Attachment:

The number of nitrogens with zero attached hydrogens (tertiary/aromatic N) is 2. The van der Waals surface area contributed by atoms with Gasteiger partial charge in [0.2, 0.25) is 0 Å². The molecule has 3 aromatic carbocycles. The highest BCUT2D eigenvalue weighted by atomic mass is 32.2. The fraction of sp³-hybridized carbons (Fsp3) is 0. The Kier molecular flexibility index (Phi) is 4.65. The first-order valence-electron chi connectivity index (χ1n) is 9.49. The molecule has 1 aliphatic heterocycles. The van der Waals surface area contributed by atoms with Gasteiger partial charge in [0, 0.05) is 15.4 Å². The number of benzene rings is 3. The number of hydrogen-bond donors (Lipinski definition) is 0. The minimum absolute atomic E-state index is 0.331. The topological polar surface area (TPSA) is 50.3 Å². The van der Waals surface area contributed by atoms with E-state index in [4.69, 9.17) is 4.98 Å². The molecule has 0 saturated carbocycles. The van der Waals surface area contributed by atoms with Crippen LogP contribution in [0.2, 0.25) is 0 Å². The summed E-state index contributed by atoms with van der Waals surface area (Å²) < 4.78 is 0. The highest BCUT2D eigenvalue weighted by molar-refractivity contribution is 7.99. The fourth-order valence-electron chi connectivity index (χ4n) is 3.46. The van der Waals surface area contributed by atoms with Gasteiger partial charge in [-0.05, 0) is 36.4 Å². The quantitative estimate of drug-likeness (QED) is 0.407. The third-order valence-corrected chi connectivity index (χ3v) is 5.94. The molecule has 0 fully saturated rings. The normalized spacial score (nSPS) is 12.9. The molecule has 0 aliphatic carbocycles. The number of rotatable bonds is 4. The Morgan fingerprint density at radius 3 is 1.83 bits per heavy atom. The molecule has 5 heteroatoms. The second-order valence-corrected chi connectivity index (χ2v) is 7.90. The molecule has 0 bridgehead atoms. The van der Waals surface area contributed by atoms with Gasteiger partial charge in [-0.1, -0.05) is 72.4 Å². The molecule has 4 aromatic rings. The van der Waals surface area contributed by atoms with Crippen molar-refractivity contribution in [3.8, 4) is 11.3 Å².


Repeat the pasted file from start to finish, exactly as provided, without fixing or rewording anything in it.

The number of nitrogens with zero attached hydrogens (tertiary/aromatic N) is 2. The van der Waals surface area contributed by atoms with Gasteiger partial charge in [0.2, 0.25) is 0 Å². The molecule has 3 aromatic carbocycles. The highest BCUT2D eigenvalue weighted by atomic mass is 32.2. The fraction of sp³-hybridized carbons (Fsp3) is 0. The Kier molecular flexibility index (Phi) is 4.65. The first-order valence-electron chi connectivity index (χ1n) is 9.49. The molecule has 1 aliphatic heterocycles. The van der Waals surface area contributed by atoms with Gasteiger partial charge in [0, 0.05) is 15.4 Å². The number of benzene rings is 3. The number of hydrogen-bond donors (Lipinski definition) is 0. The minimum absolute atomic E-state index is 0.331. The topological polar surface area (TPSA) is 50.3 Å². The van der Waals surface area contributed by atoms with E-state index in [4.69, 9.17) is 4.98 Å². The molecule has 0 saturated carbocycles. The van der Waals surface area contributed by atoms with Crippen LogP contribution in [0.2, 0.25) is 0 Å². The summed E-state index contributed by atoms with van der Waals surface area (Å²) < 4.78 is 0. The highest BCUT2D eigenvalue weighted by molar-refractivity contribution is 7.99. The fourth-order valence-electron chi connectivity index (χ4n) is 3.46. The van der Waals surface area contributed by atoms with Gasteiger partial charge in [-0.05, 0) is 36.4 Å². The quantitative estimate of drug-likeness (QED) is 0.407. The third-order valence-corrected chi connectivity index (χ3v) is 5.94. The molecule has 0 fully saturated rings. The normalized spacial score (nSPS) is 12.9. The molecule has 0 aliphatic carbocycles. The number of rotatable bonds is 4. The Morgan fingerprint density at radius 3 is 1.83 bits per heavy atom. The molecule has 5 heteroatoms. The second-order valence-corrected chi connectivity index (χ2v) is 7.90. The molecule has 0 bridgehead atoms. The van der Waals surface area contributed by atoms with Gasteiger partial charge in [-0.1, -0.05) is 72.4 Å². The molecule has 4 aromatic rings. The van der Waals surface area contributed by atoms with Crippen molar-refractivity contribution in [3.8, 4) is 11.3 Å².